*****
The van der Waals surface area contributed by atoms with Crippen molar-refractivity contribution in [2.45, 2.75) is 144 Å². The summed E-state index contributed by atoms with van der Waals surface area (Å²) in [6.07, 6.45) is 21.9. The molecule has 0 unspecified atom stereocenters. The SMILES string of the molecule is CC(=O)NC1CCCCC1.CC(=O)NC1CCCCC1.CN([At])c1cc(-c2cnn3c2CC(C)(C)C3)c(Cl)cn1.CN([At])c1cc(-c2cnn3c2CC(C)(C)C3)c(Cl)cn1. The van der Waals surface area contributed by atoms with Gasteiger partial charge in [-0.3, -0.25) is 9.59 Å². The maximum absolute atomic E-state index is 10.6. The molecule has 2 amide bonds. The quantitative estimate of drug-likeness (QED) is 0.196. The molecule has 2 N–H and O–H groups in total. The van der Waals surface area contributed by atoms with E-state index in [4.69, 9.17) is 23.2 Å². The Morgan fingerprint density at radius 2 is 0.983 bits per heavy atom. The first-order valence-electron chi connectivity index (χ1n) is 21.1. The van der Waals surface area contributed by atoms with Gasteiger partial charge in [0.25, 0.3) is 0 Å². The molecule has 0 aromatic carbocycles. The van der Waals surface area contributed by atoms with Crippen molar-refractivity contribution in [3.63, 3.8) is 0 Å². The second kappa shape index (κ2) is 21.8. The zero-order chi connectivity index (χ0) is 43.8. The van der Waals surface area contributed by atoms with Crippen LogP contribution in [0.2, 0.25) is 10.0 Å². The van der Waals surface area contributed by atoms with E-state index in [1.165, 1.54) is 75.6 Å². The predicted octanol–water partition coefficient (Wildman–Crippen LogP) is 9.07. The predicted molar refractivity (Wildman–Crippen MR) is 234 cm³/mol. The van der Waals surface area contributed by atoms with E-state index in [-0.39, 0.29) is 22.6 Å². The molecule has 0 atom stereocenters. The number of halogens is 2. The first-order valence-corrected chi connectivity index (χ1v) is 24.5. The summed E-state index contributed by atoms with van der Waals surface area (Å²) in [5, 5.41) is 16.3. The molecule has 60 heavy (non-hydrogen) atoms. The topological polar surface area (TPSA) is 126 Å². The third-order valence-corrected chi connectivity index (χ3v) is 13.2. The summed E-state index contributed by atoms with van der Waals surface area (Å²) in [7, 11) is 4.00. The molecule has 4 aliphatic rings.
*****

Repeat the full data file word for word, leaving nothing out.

The van der Waals surface area contributed by atoms with Crippen molar-refractivity contribution in [2.45, 2.75) is 144 Å². The summed E-state index contributed by atoms with van der Waals surface area (Å²) in [6.07, 6.45) is 21.9. The molecule has 0 unspecified atom stereocenters. The SMILES string of the molecule is CC(=O)NC1CCCCC1.CC(=O)NC1CCCCC1.CN([At])c1cc(-c2cnn3c2CC(C)(C)C3)c(Cl)cn1.CN([At])c1cc(-c2cnn3c2CC(C)(C)C3)c(Cl)cn1. The van der Waals surface area contributed by atoms with Gasteiger partial charge in [-0.3, -0.25) is 9.59 Å². The maximum absolute atomic E-state index is 10.6. The molecule has 2 amide bonds. The quantitative estimate of drug-likeness (QED) is 0.196. The molecule has 2 N–H and O–H groups in total. The van der Waals surface area contributed by atoms with E-state index in [4.69, 9.17) is 23.2 Å². The Morgan fingerprint density at radius 2 is 0.983 bits per heavy atom. The first-order valence-electron chi connectivity index (χ1n) is 21.1. The van der Waals surface area contributed by atoms with Gasteiger partial charge in [0.25, 0.3) is 0 Å². The molecule has 0 aromatic carbocycles. The van der Waals surface area contributed by atoms with Crippen molar-refractivity contribution in [3.63, 3.8) is 0 Å². The second kappa shape index (κ2) is 21.8. The zero-order chi connectivity index (χ0) is 43.8. The van der Waals surface area contributed by atoms with Crippen LogP contribution in [0.2, 0.25) is 10.0 Å². The van der Waals surface area contributed by atoms with E-state index in [1.165, 1.54) is 75.6 Å². The predicted octanol–water partition coefficient (Wildman–Crippen LogP) is 9.07. The predicted molar refractivity (Wildman–Crippen MR) is 234 cm³/mol. The van der Waals surface area contributed by atoms with E-state index in [-0.39, 0.29) is 22.6 Å². The molecule has 0 atom stereocenters. The number of halogens is 2. The first-order valence-corrected chi connectivity index (χ1v) is 24.5. The summed E-state index contributed by atoms with van der Waals surface area (Å²) in [5, 5.41) is 16.3. The molecule has 60 heavy (non-hydrogen) atoms. The topological polar surface area (TPSA) is 126 Å². The third-order valence-corrected chi connectivity index (χ3v) is 13.2. The summed E-state index contributed by atoms with van der Waals surface area (Å²) in [7, 11) is 4.00. The molecule has 4 aliphatic rings.